By Steve Prestegard – A special mi Perspectives to the MacIver Institute
Gov. Scott Walker signed the 2011–13 budget into law last month.
As always, it is an imperfect document. The 2011–13 state budget is better in most ways than previous state budgets, and certainly better than anything the previous Governor or previous legislatures would have devised had the Nov. 2 election results been different. Start with the fact that the 2011-2013 state budget did NOT raise taxes to fix the $3.1 billion dollar structural deficit. Can you remember the last time a politician actually fulfilled a campaign promise to not raise your taxes? I can’t.
But because all of mankind’s creations are imperfect, the MacIver Institute recently published an opinion piece on 10 ways the 2011–13 state budget could be improved.
Consider this point number 11: The 2011–13 budget needs to be balanced. It’s not balanced — in fact, it is billions of dollars in the red — and I make that claim that without even reading the budget.
How can I assert that the budget isn’t balanced without reading the state budget? Why, state law requires that the state budget be balanced, you reply. Walker is claiming a $300 million surplus!
The answer is that state law requires that state budgets be balanced on a cash basis. There is no such requirement that state budgets be balanced on the basis of Generally Accepted Accounting Principles(GAAP), a much more accurate measure of finances on which most states measure their books.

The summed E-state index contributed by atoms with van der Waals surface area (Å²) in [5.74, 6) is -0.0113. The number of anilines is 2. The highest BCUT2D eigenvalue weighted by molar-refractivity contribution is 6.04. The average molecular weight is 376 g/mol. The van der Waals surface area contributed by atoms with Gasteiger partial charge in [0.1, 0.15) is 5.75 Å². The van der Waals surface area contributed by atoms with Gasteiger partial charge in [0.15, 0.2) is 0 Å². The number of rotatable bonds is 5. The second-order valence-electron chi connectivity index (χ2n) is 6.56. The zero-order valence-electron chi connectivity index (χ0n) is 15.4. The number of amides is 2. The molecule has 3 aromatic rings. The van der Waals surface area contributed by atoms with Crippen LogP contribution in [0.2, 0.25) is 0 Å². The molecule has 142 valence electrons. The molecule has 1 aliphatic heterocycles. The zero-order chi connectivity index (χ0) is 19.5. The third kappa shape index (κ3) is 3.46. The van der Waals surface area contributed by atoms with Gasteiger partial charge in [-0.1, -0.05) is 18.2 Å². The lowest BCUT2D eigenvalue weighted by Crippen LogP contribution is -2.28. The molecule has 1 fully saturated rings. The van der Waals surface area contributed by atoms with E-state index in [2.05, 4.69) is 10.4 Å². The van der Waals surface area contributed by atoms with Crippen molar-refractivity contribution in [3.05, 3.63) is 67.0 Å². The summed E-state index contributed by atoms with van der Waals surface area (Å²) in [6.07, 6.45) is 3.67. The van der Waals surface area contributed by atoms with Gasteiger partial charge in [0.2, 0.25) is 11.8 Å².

I am not an accountant (although my brother is), but the simplest way to describe cash vs. GAAP is that with cash accounting revenues are listed as paid when they are received, and expenses are listed as paid when the actual payments are made. (Those who are really interested in the Governmental Accounting Standards Board GAAP principles can read them at www.gasb.org/st/index.html.)
Bias Software, which sells local-government accounting software from Spokane, Wash., summarizes GAAP by writing that “Many professionals will argue that GAAP should be the preferred method of accounting as it provides much more detailed and sophisticated long term information, thus allowing policymakers to make better decisions. It takes into account the financial impact of future concerns like the corrosion of public infrastructure or the growing liability of compensated absences.”